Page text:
I like the idea of increasing our dai buffers. Purchasing dai below peg, potentially selling dai and reducing the reserves if dai is significantly above peg. It seems like the risks people are concerned about with large reserves are vague hypotheticals rather than concrete risks.

Keep in mind if we begin to see any issues that have been brought up we can always decrease the reserves again in the future with minimal overhead. The liquidity issue should only be a problem when dai is significantly above peg, which is when we would be incentivized to reduce reserves anyway.

4 Likes

I think going down the road of purchasing alternative assets (gold, stablecoins, other) provides far too much complexity and risk.

Cyrus has stated he thinks that creating a DAI reserve that is owned by MKR holders is possible, so this alleviates Rune’s concerns. I think then we have all the pieces available to make this work.

I envision the system working as @LongForWisdom proposed.

Once SFs increase, accumulate a DAI reserve of approximately 5% of DAI supply.

Then at a later point, if we get to a point of 0% base rate and DAI is still above peg, the DAI reserve is sold for MKR to try and keep the drop the DAI price.

1 Like

Personally I think this all depends on what the protocol’s VaR is. For instance if the protocol’s VaR is <= say $10MM sure let the protocol just hoard DAI to cover it’s potential losses. That only makes up about 7% of the current DAI supply, and under normal circumstances I doubt that amount of DAI out of circulation would have much effect on peg.

That said if the VaR is more like $50MM then we have another situation altogether we would be talking about hoarding almost half the DAI supply just to cover the potential losses of the protocol, and that doesn’t even begin to bring in operating expenses. Definitely going to have peg issues in that case.

All of this is to say that depending on what we think VaR is we may need to start to consider complex and crazy ideas just to make sure we have enough capital on hand to cover the potential losses of the protocol.

But the way I see this working, is we only push money towards this DAI reserve fund when DAI is trading below the peg. If DAI is above peg, we pause funneling any money towards the reserves.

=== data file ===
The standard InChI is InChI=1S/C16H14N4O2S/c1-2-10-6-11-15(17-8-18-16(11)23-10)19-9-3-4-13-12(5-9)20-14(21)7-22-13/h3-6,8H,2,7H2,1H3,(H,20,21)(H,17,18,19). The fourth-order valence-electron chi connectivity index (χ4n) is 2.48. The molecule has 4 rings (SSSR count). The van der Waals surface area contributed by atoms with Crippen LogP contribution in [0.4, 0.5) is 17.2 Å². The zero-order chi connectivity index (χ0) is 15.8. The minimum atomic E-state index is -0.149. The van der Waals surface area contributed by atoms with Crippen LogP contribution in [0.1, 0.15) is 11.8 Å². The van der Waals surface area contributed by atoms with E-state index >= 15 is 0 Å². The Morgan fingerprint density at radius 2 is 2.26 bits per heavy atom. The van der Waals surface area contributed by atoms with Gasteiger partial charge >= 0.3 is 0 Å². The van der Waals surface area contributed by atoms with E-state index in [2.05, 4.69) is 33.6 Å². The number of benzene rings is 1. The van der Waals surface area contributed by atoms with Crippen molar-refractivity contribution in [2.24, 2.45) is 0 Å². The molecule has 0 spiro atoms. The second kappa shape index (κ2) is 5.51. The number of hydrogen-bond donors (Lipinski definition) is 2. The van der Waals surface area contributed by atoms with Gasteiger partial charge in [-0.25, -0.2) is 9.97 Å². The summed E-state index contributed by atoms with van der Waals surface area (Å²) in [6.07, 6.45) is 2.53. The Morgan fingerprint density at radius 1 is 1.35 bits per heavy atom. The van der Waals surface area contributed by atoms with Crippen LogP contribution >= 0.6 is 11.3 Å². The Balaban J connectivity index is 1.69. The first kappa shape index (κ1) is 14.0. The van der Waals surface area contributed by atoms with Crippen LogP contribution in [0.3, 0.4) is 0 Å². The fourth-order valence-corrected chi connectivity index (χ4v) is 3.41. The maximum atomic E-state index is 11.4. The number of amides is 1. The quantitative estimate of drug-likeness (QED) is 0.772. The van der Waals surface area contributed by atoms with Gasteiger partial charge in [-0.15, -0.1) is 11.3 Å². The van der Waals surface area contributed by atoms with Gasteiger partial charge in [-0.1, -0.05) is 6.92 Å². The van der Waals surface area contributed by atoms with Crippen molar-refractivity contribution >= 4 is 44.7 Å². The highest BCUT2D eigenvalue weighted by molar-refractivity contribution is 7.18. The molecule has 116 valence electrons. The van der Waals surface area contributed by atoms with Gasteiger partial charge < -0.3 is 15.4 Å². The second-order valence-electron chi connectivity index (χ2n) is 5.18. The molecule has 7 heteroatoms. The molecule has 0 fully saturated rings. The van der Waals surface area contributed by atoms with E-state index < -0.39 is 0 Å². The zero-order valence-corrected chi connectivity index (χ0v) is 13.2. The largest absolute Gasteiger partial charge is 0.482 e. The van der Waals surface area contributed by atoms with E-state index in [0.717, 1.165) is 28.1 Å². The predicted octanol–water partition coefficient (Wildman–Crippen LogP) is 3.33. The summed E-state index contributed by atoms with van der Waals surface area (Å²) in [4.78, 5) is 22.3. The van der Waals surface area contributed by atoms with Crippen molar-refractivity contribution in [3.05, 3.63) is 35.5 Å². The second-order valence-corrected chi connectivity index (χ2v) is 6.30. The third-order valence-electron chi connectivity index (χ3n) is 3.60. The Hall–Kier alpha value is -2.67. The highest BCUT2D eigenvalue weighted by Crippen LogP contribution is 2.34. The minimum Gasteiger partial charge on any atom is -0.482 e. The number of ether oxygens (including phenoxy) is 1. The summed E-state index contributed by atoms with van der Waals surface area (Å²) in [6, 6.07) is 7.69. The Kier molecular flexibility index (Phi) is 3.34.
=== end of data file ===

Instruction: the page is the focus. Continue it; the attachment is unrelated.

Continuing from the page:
The reserves act as both a safety net, and an additional lever to balance the peg.

2 Likes

I think we can cross this bridge when we come to it. In the meantime, adding more forms of collateral is likely our best path to reduce peg volatility. We are pretty close to peg now.

I totally agree that the primary focus should be trying to close the gap on the peg, but I find this comment a bit dismissive.

I mean is it so crazy to suggest that we might want to consider what our options are when it pertains to the protocol holding storing value when given that currently there is > 1MM MKR issued. Over the course of SAI + MCD lifespan, the protocol bought back ~14.5k MKR @ around $500 / MKR. That is ~$7MM the protocol spent on MKR buybacks over it’s lifespan. That alone would have been enough to cover “Black Thursday” losses had the protocol hoarded say USDC instead.

Frankly, I think we (MKR holders) have “crossed this bridge” and we took a haircut in the process, so given our experience, I find a bit offensive to be so casually dismissed.

All I am really saying here is let’s consider our options on how we might endeavor to be better prepared for the next rough patch we encounter, and that DEPENDING on how much money we actually need to set aside we MIGHT have to consider options outside of DAI.

Sorry, I didn’t mean to offend. I guess I just think that once we start losing properties like censorship resistance, we’ve already lost. These should be last ditch efforts when we feel that the ecosystem would otherwise collapse. But admittedly, I’m probably more strongly ideological in this way than most.